The National Research Council is asking for project proposals from Indigenous-led organizations to build technologies to support Indigenous language revitalization. This opportunity has an application deadline of April 30th, 2019: Continue reading Two upcoming funding opportunities for digitizing Indigenous language materials
In November, the West Vancouver Memorial Library commemorated the 100th anniversary of Armistice by releasing their “Research to Remember: In Their Own Words” project – a collection of three new video interviews with veterans.
The library held a screening and live discussion with veteran Ted Langley on November 11th, and launched the online collection on November 1st. All the interviews are edited into short topical segments, fully transcribed, and text-searchable. This part of the project follows upon the library’s educational resources work developing primary-source packages about some of the soldiers whose names appear on the West Vancouver cenotaph. Continue reading West Vancouver Memorial Library’s “Research to Remember” project
One thing we heard a lot during SuperCon was an interest in creating new heritage materials in communities in Ontario and across Canada. Many of our VITA members (and some new organizations too!) are looking into local activities like digitizing borrowed material from residents, and conducting oral histories.
We’re compiling a list with some guides and tools for running an oral history project. Here are some of our favourites: Continue reading Oral history project resources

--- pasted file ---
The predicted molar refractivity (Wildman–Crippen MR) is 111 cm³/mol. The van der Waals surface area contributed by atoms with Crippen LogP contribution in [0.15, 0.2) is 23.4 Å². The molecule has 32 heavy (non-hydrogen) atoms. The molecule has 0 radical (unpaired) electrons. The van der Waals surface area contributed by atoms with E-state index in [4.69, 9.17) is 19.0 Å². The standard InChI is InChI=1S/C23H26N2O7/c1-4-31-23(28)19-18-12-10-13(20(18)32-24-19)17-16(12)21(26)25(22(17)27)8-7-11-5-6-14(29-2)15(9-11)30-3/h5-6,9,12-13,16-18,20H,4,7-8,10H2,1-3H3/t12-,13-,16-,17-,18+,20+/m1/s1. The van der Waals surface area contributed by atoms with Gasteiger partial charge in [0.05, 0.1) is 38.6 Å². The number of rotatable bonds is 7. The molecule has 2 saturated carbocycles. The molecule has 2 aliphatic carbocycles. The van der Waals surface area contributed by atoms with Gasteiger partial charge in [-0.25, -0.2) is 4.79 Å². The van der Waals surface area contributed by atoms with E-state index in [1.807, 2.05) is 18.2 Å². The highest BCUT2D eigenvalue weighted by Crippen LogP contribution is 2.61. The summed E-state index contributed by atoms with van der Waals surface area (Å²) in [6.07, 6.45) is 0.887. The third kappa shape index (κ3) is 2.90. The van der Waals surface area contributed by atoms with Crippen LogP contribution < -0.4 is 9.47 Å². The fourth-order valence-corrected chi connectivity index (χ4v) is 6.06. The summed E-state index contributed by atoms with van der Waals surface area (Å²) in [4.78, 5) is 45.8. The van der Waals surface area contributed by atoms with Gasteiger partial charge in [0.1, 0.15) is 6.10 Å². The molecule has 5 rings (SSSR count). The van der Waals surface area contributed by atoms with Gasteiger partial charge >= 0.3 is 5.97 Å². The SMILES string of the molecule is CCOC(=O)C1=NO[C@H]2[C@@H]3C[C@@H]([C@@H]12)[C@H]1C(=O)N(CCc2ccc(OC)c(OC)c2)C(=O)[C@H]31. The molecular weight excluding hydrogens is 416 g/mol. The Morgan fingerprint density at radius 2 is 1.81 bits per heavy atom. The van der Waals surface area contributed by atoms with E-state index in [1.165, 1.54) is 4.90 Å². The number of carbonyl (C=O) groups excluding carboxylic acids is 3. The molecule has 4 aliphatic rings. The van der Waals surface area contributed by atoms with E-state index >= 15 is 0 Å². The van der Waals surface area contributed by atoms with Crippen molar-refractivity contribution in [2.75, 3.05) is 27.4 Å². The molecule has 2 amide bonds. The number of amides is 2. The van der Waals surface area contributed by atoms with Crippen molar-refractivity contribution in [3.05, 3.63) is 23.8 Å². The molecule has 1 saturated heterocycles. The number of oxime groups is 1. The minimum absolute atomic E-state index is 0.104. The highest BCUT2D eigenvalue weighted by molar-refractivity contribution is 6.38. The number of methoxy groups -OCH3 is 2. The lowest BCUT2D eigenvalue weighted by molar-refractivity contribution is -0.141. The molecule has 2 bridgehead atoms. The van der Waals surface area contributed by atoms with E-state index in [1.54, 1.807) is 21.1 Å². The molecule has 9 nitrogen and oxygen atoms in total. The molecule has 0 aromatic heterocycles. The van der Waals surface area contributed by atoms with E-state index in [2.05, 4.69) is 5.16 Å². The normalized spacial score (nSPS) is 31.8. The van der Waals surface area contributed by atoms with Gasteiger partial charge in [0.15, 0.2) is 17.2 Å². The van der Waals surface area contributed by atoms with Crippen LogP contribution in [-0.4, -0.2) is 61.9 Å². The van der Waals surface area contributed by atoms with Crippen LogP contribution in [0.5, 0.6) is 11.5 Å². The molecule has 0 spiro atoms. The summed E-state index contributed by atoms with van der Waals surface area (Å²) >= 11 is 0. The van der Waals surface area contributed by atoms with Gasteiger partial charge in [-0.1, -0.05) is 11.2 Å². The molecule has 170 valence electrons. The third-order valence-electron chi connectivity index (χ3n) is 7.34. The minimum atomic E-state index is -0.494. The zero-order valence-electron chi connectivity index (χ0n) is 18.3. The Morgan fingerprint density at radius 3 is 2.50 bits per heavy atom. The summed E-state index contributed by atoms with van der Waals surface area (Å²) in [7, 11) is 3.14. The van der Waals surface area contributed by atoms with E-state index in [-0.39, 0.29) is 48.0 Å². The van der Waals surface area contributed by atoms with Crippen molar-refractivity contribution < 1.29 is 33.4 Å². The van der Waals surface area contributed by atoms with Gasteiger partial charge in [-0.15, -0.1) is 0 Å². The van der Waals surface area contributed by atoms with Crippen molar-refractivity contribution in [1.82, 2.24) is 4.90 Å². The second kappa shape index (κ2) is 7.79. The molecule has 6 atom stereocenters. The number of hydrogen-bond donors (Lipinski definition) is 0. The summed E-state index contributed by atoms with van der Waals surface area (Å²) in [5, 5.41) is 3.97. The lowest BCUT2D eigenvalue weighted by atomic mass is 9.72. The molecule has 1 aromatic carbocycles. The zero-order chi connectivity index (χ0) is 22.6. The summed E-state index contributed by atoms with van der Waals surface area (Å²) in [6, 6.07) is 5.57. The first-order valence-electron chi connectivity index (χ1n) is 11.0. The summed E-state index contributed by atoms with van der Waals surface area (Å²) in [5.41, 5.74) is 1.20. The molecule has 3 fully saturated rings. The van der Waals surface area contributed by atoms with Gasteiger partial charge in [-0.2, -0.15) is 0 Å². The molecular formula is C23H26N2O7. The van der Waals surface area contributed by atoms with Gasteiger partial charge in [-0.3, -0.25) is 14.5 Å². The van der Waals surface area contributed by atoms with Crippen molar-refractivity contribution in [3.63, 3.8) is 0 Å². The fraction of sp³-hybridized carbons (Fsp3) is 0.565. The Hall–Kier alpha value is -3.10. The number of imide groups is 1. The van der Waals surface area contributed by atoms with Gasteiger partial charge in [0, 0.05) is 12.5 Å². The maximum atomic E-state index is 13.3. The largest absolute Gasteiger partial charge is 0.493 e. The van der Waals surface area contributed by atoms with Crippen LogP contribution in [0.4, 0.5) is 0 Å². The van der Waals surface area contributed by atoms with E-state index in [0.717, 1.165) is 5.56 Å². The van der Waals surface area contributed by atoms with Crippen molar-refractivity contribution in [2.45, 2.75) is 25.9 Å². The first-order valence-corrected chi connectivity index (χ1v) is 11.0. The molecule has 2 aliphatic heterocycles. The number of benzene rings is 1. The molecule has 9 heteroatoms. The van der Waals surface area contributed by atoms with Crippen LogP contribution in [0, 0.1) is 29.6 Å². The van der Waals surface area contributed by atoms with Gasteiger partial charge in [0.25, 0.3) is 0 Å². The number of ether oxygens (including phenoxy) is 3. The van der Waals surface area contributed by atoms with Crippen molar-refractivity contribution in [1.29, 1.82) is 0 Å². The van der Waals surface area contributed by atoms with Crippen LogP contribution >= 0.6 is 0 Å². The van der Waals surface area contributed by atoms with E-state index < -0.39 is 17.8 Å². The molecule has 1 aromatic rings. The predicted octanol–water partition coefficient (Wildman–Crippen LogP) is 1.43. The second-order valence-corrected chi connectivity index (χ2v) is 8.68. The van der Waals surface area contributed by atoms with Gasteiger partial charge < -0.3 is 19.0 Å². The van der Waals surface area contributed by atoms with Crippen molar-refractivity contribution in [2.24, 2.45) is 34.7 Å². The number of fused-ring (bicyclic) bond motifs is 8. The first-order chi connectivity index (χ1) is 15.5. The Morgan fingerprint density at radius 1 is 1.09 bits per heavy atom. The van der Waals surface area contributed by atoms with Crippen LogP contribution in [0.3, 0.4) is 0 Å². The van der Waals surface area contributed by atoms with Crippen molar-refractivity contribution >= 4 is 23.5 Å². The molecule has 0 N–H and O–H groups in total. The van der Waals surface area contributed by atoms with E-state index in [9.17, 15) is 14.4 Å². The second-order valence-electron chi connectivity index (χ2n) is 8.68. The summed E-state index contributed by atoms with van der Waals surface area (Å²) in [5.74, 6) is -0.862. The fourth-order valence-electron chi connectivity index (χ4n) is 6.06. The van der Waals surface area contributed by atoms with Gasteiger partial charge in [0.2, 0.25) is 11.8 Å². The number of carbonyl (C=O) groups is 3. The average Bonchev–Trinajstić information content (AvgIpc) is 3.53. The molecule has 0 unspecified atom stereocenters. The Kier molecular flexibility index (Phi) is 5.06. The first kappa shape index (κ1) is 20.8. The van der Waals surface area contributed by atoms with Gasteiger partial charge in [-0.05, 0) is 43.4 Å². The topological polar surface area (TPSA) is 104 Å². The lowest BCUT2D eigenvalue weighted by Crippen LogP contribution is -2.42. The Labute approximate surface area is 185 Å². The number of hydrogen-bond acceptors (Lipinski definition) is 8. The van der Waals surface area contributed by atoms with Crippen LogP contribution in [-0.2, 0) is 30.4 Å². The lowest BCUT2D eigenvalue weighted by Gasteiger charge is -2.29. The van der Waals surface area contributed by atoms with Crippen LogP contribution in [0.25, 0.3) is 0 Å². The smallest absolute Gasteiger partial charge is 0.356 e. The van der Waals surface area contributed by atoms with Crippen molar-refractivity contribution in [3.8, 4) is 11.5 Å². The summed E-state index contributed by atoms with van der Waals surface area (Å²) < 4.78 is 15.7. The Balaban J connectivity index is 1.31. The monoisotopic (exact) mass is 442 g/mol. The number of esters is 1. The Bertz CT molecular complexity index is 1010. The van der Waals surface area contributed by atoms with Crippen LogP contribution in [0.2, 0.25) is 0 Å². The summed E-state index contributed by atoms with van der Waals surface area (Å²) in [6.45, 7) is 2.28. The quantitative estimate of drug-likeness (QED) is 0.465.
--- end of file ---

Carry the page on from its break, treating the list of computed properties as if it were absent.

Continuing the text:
Part of our Multicultural Community Capacity project has been learning the landscape of multicultural history for Ontario schools. We know there are fantastic curriculum resources out there, and we don’t want to be redundant to what others have already worked tirelessly on. Here we’d like to share a few things we’ve found, and some recommended resources from teachers using them in their classes.
We had a blast at last week’s OLA SuperConference! Here are the resources we developed for our presentation last week, as well as our practicum student Tiffany Luk’s contribution to the poster sessions.
We’re delighted to announce the publication of our report on digitization in Ontario public libraries! The report is now available for download.
We asked eighty questions over the summer of 2018, and our obliging survey respondents gave us some great answers about how they’re tackling community history, heritage collections, and the demands of the digital age. Thank you to every public library in Ontario that responded!
Now you can read all the results before you join us at our OLA SuperConference presentation next week.
Worried about how your library will tackle digital preservation? Dealing with writing policies and procedures around stewarding your digital collections? Take a one-day course on April 5th to learn the basics: Continue reading Learn the basics of digital preservation with the Archives Association of Ontario
#1Lib1Ref is a yearly chance for library and heritage professionals to try their hand at improving Wikipedia’s accuracy and reliability. The campaign starts today and goes until February 5th. Continue reading It’s #1Lib1Ref time again!
The deadline for Young Canada Works summer jobs in heritage is January 15th; the deadline for internships is March 1st.
If you’re applying for an archival job, or a library job in English, you’ll be applying to The Canadian Council of Archives. Continue reading One week left for your 2019 YCW applications
About a year ago, Europeana released a wonderful resource called the Impact Playbook. It’s a tool for cultural heritage organizations to think critically about the impact they have on their communities – how programming, collections research, and outreach changes people’s lives.